David will write about the trams of Basel and I’ll add a couple of observations. Our hotel near the rail station is at the conjunction of many of the tram lines and I worried about noise. Unfounded as it turns out as the trams make a bicycle bell-like chime when they are about to leave and are silent when running save for a pleasant clacking sound on the rails. My long time friend, Luki, joins us for dinner. He is managing a project for a large Agro/Pharma company so is fortuitously in Basel and not in Lucern where he lives. We talk mostly about education as he has two daughters. Tuition costs are not high but standards are. Even in high school there are multiple tests throughout the year but in university (his older daughter is studying at the University of Zurich) the exams become more frequent and if a student fails too often he/she is asked to leave.
We visit the Art Museum the next day and find nothing particularly remarkable save for a portrait of the Virgin Mary with the ugliest Christ child I’ve ever seen; he looks a lot like Boris Johnson the British Foreign Secretary. Art Basel takes place in a week’s time and many of the squares in the city are cordoned off as temporary sculptures are installed; I am sorry that we will miss the art fair.
I am happy we decide to take the train to Waldshut, our next destination. The river banks here are lined with the buildings and factories of the Agro/Pharma industry and there is a strong wind blowing; it would have been an unattractive ride. Waldshut is a pretty town on the German side of the Rhine and the next day we bop between Switzerland and Germany so often I can never tell which country I am in unless we happen to buy something. Basel had been expensive; $8 for a small bowl of miso soup in the Asian restaurant where we ate with Luki had seemed exorbitant (the main courses were similarly priced) but the bike shop experience the next day made David apoplectic. My front tire was losing air so we asked if it was possible to change the inner tube (which we supplied). My front wheel was whisked off, returned three minutes later with new tube installed and the bill presented … $30! So note to selves, when in Switzerland try not to buy anything! In fact, because of the expense, we met several people who lived in Germany and worked in Switzerland even if it involved a long commute. Many Swiss also shop in Germany or France for this reason.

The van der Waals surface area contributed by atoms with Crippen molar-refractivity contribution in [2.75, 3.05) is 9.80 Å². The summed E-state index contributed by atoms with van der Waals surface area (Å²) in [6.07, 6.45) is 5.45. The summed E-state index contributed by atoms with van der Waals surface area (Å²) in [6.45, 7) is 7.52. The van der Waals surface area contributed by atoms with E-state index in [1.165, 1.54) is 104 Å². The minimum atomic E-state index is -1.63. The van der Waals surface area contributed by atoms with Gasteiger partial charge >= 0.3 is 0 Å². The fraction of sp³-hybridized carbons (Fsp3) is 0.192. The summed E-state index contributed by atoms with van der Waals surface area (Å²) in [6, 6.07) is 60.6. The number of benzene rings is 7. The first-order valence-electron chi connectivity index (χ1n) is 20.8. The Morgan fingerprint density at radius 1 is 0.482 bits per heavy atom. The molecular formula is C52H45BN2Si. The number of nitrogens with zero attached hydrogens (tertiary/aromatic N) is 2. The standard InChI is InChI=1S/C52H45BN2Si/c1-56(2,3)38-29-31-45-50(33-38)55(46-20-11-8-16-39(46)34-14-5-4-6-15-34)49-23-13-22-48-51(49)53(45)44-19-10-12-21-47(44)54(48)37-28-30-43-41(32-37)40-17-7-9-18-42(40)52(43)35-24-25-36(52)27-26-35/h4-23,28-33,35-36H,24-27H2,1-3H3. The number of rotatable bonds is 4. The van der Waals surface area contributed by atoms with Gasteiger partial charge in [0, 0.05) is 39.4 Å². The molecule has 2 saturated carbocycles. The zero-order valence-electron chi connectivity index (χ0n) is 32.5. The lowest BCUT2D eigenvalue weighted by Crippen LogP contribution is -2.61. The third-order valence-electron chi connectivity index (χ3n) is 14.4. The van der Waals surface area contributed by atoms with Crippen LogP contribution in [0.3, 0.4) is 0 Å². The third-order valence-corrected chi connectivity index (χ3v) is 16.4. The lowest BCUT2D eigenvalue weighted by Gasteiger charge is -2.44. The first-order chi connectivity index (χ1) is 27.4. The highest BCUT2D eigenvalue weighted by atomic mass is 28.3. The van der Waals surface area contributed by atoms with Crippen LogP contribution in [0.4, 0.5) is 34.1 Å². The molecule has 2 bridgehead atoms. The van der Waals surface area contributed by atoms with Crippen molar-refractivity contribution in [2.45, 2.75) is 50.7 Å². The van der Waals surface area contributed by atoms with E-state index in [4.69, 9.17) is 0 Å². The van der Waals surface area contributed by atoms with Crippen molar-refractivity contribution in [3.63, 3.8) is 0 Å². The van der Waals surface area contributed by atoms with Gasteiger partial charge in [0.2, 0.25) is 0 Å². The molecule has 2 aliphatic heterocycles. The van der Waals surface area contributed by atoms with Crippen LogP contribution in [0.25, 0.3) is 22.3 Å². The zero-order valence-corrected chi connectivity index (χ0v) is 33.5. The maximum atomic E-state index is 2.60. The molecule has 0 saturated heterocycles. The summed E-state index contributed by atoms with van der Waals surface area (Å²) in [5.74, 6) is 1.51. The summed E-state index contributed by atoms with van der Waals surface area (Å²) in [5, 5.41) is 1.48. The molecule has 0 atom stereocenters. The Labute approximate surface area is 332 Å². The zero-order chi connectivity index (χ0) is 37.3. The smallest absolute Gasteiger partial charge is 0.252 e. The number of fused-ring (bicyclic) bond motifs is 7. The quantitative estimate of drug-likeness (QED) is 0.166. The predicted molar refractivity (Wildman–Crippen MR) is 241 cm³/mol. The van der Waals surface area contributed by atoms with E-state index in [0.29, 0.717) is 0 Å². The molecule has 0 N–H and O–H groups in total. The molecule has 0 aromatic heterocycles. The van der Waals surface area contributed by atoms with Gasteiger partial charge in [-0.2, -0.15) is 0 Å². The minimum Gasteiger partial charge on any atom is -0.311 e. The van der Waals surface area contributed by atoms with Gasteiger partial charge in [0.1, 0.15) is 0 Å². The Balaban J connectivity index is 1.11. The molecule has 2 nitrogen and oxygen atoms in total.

The Rhine is very different from the lazy French rivers. Its lively and sparkles its way over the stones on its clean bed; it reminds me of Schubert’s “Trout” concerto. The much touristed Rhine Falls are impressive though the long push up the side of them to Schaffhausen is not. The town though is lovely.